Conservation and Restoration of Fine Furniture and Objects
Warm Touch, by Bart Bjorneberg
Historic Dollhouse after restoration

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Sometimes conservation requires microscopy, vacuum tables, lasers and exotic materials. Sometimes it just takes a “warm touch.”

A significant work, by a prime Art Nouveau designer, Louis Majorelle’s "Les Orchidées” Vitrine, arrived for conservation. The piece had obvious problem areas in the finish. Introduction of moisture had caused a light-colored circle in the middle of the bottom display area. This outer circle contained five smaller white circles within…typical of finish delaminated by moisture exposure. The importance and quality of the Vitrine required we do nothing to alter the original finish. Adding new finish, reversible or not, would not be acceptable. Solvents or glues would also risk damage to the original. But we still needed to stabilize the finish for long term display and, of course, remove the visually-marred areas.

Warmth was all that was needed. We used a small heating iron with a triangular head; sanded so its edges were rounded and smooth. The temperature setting was dialed to “very low.” Excess heat could alter color and patina of the underlying wood, therefore controlled applications of heat were critical to the intended result. Introducing small amounts of heat to delaminated areas, we slowly softened and reattached the finish. Over the course of days, application of heat was interspersed with long cooling times to monitor color and surface, and carefully controlling reaction. The heating iron was used like a small brush, gradually blending and darkening, as delaminated finish settled and the true color of the wood became visible. The damaged areas gradually faded into ghost images, then disappeared altogether.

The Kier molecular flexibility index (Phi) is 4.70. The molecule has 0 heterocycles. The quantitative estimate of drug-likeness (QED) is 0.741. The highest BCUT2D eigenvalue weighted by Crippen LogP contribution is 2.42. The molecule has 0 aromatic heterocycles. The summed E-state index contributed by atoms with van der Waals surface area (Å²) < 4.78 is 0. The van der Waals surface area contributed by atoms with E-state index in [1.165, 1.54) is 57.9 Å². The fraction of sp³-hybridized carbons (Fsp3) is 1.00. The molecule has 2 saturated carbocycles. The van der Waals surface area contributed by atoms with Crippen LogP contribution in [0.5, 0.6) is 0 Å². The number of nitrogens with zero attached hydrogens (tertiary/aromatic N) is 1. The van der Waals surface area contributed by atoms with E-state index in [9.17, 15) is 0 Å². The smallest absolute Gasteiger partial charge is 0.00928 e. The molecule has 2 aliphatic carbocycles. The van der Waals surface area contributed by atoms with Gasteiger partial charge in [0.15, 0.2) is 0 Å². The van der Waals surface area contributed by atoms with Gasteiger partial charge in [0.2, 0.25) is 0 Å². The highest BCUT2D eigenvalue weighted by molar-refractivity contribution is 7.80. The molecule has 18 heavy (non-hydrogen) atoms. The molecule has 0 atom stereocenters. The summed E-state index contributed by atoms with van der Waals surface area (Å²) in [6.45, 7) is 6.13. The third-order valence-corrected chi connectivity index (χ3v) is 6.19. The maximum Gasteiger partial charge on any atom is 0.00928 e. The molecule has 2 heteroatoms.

Read the full version of “Warm Touch” on the Conservation & Design International Website

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